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Discussion Starter #1
Ive been loading ftx bullets in for my 35 remmy with H4895 with good results. Looking to load some rounds for plinking and would like to stay with the same powder if possible. I was looking at Hornady .357 bullets and would like to know the recommended load for these bullets with this powder.
158 HP-XTP
180 HP-XTP

I will be plinking at 75 yards or less. Thanks
Edit: I wanted to add that I have an RCBS FL Die Set and a Lee Classic Cast Press
 

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First H4895 is a bad choice for reduced loads.

8-12 gns of Unique will get you there.
 

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Discussion Starter #3
thanks for the advice, I will pick up a pound and try it out. Anybody else have any others that work well also?
 

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Discussion Starter #4
Swany, could 4895 be used with a normal load with the 158's? If so what sort of load is safe?
 

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Actually H4895 is a decent choice for reduced loads because it can be run at 60% of max. So for a 158 gr load somewhere around 25 gr. should do well.

Also if you have any 2400 around, I get good results with the 158 gr bullets using 18 - 22 grains of 2400. At 22 gr I get a chronographed 2030 fps. 18 gr gets you around 1700 fps.

Check the Hodgdon site under "Data" and Youth Loads for reduced loads using H4895.
 

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deermafia said:
Swany, could 4895 be used with a normal load with the 158's? If so what sort of load is safe?
H4895 and H335 are pretty close in burning rates.

Note that this load should be approached with caution, and it is for the 180gn XTP HP using the data for H335 and a 158gn bullet I would say you could bump it up a little but as always start low and work up.
 

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Discussion Starter #7
thanks, I think I might try the 180g bullet, is the load the same with the 4895 as the 335?
 

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Deermafia, do you have any loading manuals? If not, they should be first on your list of things to buy.

You might also try the Hodgdon website for H4895 loads with 180 grain bullets. I see Hornady doesn't offer load data but their books might. You might also try the other powder manufacturers to see if they list lighter bullets for the 35.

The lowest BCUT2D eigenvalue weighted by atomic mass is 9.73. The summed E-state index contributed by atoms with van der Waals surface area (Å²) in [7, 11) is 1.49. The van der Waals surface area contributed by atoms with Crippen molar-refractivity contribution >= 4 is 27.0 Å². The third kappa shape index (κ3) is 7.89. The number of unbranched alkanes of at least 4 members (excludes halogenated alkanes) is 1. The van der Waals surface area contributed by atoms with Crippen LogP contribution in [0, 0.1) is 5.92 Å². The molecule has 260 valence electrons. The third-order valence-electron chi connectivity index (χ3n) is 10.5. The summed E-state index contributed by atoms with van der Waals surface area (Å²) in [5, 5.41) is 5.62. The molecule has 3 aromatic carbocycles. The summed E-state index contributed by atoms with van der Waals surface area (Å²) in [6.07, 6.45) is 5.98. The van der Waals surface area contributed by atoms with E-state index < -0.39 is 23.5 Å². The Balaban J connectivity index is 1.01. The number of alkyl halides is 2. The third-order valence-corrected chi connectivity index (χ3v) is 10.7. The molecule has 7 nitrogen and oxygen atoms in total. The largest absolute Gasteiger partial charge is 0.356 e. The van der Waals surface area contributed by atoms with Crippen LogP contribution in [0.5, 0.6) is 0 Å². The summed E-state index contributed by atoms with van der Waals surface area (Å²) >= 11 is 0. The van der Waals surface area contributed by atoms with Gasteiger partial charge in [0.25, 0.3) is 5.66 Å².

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deermafia, you haven't yet said just how fast you want these to go for your plinking loads.

When I think plinking for my own use, I define it as very modest speeds using cheap bullet and light powder charges for fun shooting. Reasonable but not super accuracy is needed while keeping the load inexpensive and not fatiguing to shoot. Low noise, almost zero recoil.

Just what do you want? How would you define it? Do you know it when you see it and not before, or do you have a specific criteria in mind?

That will help dictate your powder choice and where you go from here.

Anymore, jacketed bullets, even jacketed pistol bullets, are so expensive that even plinking with light powder charges is costly. How about a much cheaper lead bullet? A little more effort with a lead bullet can yield very good results at a big price reduction.

I even hunt deer with them. :)
 

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Discussion Starter #10
35 remington:

My thought process is the same as yours, cheap bullet, light charge for fun shooting. I enjoy shooting the rifle but it can get pricey loading it with regular bullets. I have a box of the 158 grain hornady bullets (which I got 100 for $15.99). The furthest I will be shooting the lower powered rounds would be 75 yards. I havent thought about lead bullets, but if its that much cheaper Im game. Thanks again for the advice, and I havent gotten a book yet due to the fact that Im only loading for the 35 at this point, once I start loading for the 270, the 40, and the 45 I'll be making the investment.
 

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Plinking equals low cost powder charge, low cost bullet. See what you can find in that regard.